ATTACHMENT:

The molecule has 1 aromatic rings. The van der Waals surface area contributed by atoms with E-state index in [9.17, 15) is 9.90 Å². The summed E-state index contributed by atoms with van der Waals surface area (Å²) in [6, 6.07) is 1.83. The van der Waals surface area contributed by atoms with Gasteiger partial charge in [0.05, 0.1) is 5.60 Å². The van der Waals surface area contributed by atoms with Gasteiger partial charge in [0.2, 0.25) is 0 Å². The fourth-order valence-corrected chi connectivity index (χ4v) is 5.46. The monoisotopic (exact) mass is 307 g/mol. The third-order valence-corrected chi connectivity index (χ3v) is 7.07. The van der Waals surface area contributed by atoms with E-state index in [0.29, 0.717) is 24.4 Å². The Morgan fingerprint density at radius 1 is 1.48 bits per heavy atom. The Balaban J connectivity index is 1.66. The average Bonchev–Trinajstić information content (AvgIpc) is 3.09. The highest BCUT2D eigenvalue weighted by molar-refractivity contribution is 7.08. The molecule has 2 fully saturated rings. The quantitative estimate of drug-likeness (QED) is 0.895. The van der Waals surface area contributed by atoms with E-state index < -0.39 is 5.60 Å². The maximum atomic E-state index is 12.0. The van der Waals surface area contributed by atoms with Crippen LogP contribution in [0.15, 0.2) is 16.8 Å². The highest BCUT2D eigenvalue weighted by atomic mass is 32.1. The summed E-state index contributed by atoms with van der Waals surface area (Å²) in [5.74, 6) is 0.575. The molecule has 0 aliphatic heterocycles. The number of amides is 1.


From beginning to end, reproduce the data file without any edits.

The molecule has 1 aromatic rings. The van der Waals surface area contributed by atoms with E-state index in [9.17, 15) is 9.90 Å². The summed E-state index contributed by atoms with van der Waals surface area (Å²) in [6, 6.07) is 1.83. The van der Waals surface area contributed by atoms with Gasteiger partial charge in [0.05, 0.1) is 5.60 Å². The van der Waals surface area contributed by atoms with Gasteiger partial charge in [0.2, 0.25) is 0 Å². The fourth-order valence-corrected chi connectivity index (χ4v) is 5.46. The monoisotopic (exact) mass is 307 g/mol. The third-order valence-corrected chi connectivity index (χ3v) is 7.07. The van der Waals surface area contributed by atoms with E-state index in [0.29, 0.717) is 24.4 Å². The Morgan fingerprint density at radius 1 is 1.48 bits per heavy atom. The Balaban J connectivity index is 1.66. The average Bonchev–Trinajstić information content (AvgIpc) is 3.09. The highest BCUT2D eigenvalue weighted by molar-refractivity contribution is 7.08. The molecule has 2 fully saturated rings. The quantitative estimate of drug-likeness (QED) is 0.895. The van der Waals surface area contributed by atoms with E-state index < -0.39 is 5.60 Å². The maximum atomic E-state index is 12.0. The van der Waals surface area contributed by atoms with Crippen LogP contribution in [0.15, 0.2) is 16.8 Å². The highest BCUT2D eigenvalue weighted by atomic mass is 32.1. The summed E-state index contributed by atoms with van der Waals surface area (Å²) in [5.74, 6) is 0.575. The molecule has 0 aliphatic heterocycles. The number of amides is 1.